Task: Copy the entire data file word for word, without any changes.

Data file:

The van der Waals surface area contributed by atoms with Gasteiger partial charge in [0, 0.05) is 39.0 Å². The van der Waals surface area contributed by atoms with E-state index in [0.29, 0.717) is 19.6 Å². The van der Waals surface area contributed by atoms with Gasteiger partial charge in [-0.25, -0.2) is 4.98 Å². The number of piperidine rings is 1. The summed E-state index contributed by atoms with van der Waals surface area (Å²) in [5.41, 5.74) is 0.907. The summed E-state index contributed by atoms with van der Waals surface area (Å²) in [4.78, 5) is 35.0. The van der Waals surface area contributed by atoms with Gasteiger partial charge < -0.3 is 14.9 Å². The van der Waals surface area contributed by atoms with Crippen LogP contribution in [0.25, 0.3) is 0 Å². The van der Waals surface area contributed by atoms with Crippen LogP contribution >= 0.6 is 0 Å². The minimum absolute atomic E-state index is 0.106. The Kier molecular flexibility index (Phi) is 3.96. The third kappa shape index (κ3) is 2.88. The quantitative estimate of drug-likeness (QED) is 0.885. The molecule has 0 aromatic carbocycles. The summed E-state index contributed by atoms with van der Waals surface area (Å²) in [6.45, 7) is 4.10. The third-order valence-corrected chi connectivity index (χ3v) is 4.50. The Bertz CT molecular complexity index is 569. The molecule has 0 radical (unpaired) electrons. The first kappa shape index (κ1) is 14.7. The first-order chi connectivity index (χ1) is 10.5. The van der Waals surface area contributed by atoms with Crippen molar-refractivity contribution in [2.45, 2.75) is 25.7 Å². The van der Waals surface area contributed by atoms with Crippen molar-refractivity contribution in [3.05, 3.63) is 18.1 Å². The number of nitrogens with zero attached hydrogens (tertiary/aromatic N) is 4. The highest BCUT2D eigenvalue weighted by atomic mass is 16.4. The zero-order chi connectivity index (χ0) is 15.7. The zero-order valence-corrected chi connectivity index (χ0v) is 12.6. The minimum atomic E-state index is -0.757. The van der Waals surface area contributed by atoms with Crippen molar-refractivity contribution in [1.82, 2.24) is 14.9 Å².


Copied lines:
The van der Waals surface area contributed by atoms with Gasteiger partial charge in [0, 0.05) is 39.0 Å². The van der Waals surface area contributed by atoms with E-state index in [0.29, 0.717) is 19.6 Å². The van der Waals surface area contributed by atoms with Gasteiger partial charge in [-0.25, -0.2) is 4.98 Å². The number of piperidine rings is 1. The summed E-state index contributed by atoms with van der Waals surface area (Å²) in [5.41, 5.74) is 0.907. The summed E-state index contributed by atoms with van der Waals surface area (Å²) in [4.78, 5) is 35.0. The van der Waals surface area contributed by atoms with Gasteiger partial charge < -0.3 is 14.9 Å². The van der Waals surface area contributed by atoms with Crippen LogP contribution in [0.25, 0.3) is 0 Å². The van der Waals surface area contributed by atoms with Crippen LogP contribution >= 0.6 is 0 Å². The minimum absolute atomic E-state index is 0.106. The Kier molecular flexibility index (Phi) is 3.96. The third kappa shape index (κ3) is 2.88. The quantitative estimate of drug-likeness (QED) is 0.885. The molecule has 0 aromatic carbocycles. The summed E-state index contributed by atoms with van der Waals surface area (Å²) in [6.45, 7) is 4.10. The third-order valence-corrected chi connectivity index (χ3v) is 4.50. The Bertz CT molecular complexity index is 569. The molecule has 0 radical (unpaired) electrons. The first kappa shape index (κ1) is 14.7. The first-order chi connectivity index (χ1) is 10.5. The van der Waals surface area contributed by atoms with Crippen molar-refractivity contribution in [2.45, 2.75) is 25.7 Å². The van der Waals surface area contributed by atoms with Crippen molar-refractivity contribution in [3.05, 3.63) is 18.1 Å². The number of nitrogens with zero attached hydrogens (tertiary/aromatic N) is 4. The highest BCUT2D eigenvalue weighted by atomic mass is 16.4. The zero-order chi connectivity index (χ0) is 15.7. The zero-order valence-corrected chi connectivity index (χ0v) is 12.6. The minimum atomic E-state index is -0.757. The van der Waals surface area contributed by atoms with Crippen molar-refractivity contribution in [1.82, 2.24) is 14.9 Å².